Craftmanship is back. Following a century of mass production and industrial development, crafts are starting to be revalued and reinterpreted. A new sensitivity towards raw materials, the recovery of local techniques and the defense of small-scale trade are a few of the claims that this comeback represents. Materials such as earth and ceramics, textiles and wood are being reinterpreted by designers, artists, and architects around the world, in search of both their own style and the representation of collective nostalgia.
However, today there are new ways to respond to those old needs. Although an important part of the trend is the recovery of manual manufacturing techniques, today there are technologies that allow emulating these processes in less time and on a larger scale. Is it a new industrialization process? Additive manufacturing, already in use since the 90s, allows the materialization of precise organic forms designed for specific contexts. As an option halfway between uniqueness and the masses, 3D printing has the ability to extend the craft beyond manual labour.
Can 3D printing be considered craft?
It depends, of course, on whether we consider the definition of craftsmanship from the point of view of the manufacturing process or the object itself. The definition and understanding of an object are not exempt from their productive origin, translating into the object concepts of identity and an attitude towards the material. The comeback of the artisanal reflects a change in our disposition towards the natural environment, reflected in an explicit imitation and an abstract allusion to the need for nature. From texture to form, the need for nature has been synthesized in the concept of biophilia, an irrational impulse -some would say instinctive- for establishing a direct relationship with local materials and emulating an ambiance that would improve the human experience in space, impacting even in health.
What are the characteristics of 3D printing that would allow this approach to objects?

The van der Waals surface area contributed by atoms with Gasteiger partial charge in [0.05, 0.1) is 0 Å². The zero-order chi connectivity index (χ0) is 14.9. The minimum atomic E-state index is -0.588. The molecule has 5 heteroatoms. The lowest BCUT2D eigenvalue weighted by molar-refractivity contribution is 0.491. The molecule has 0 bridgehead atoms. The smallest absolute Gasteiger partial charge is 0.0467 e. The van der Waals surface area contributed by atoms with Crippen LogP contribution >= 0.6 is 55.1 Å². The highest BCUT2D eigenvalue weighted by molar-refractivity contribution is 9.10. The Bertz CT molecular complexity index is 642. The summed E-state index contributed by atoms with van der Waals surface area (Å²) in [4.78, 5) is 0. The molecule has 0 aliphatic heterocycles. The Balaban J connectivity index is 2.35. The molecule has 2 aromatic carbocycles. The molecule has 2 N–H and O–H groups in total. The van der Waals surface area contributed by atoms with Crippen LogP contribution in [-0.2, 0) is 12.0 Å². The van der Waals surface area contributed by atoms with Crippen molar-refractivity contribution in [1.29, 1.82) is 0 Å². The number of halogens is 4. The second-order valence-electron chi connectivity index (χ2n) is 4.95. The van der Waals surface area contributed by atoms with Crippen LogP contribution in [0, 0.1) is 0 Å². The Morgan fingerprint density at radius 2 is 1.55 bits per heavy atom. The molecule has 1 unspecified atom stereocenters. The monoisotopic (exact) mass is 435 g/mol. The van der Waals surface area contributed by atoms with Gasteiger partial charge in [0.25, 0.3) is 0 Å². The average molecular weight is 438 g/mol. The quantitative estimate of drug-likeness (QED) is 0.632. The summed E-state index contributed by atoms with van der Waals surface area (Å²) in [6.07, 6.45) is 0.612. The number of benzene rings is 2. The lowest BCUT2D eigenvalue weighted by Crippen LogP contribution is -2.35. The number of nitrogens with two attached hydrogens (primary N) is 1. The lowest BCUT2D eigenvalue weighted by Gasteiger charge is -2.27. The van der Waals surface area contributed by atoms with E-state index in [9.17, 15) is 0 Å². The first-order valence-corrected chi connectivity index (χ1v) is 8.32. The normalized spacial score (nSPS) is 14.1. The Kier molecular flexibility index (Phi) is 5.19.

Additive manufacturing allows unsuspected precision by emulating a digital model. Both the software and the precision of the machine allow the creation of unique objects, preserving both the organic and precise shapes and the superficial imperfections in the final object.
Layer manufacturing combines the transmutation of a digital form with a manual control process: changes can be made during the production process, unlike other traditional manufacturing processes such as moulding.
While it is not yet globally attainable, it is accessible technology. For about two decades the development of software and machinery for this type of manufacturing has moved from the exclusivity of industrial prototypes to the ability to produce everyday objects, being able to respond more and more to the trend of DIY (by combining ornament and structure) and enabling a cultural adaptation to the technique and its associated aesthetics.
3D printing combines aesthetics and sustainability by allowing the use of greener base materials. If we consider the material and the techniques we have to process it as essential factors of the environmental impact of production, this characteristic places this new technique as a valid option when facing a climate crisis.
3D printing methods are now instruments for the artisanal claim for producers and designers, as its broadest value is the possibility of resignifying the machine, the material and the concept of craftsmanship itself. Although it is not easy to perceive as equivalent, this seems to be the ideal time to overcome the fetish of the purity of traditional materials to make way to other substances and techniques that will allow us to ease the load on highly exploited natural resources and re-encourage local production. Additive manufacturing is a tool to compete with generic aesthetics and mass production in the market, as long as we make our way to a much more unexpected architecture.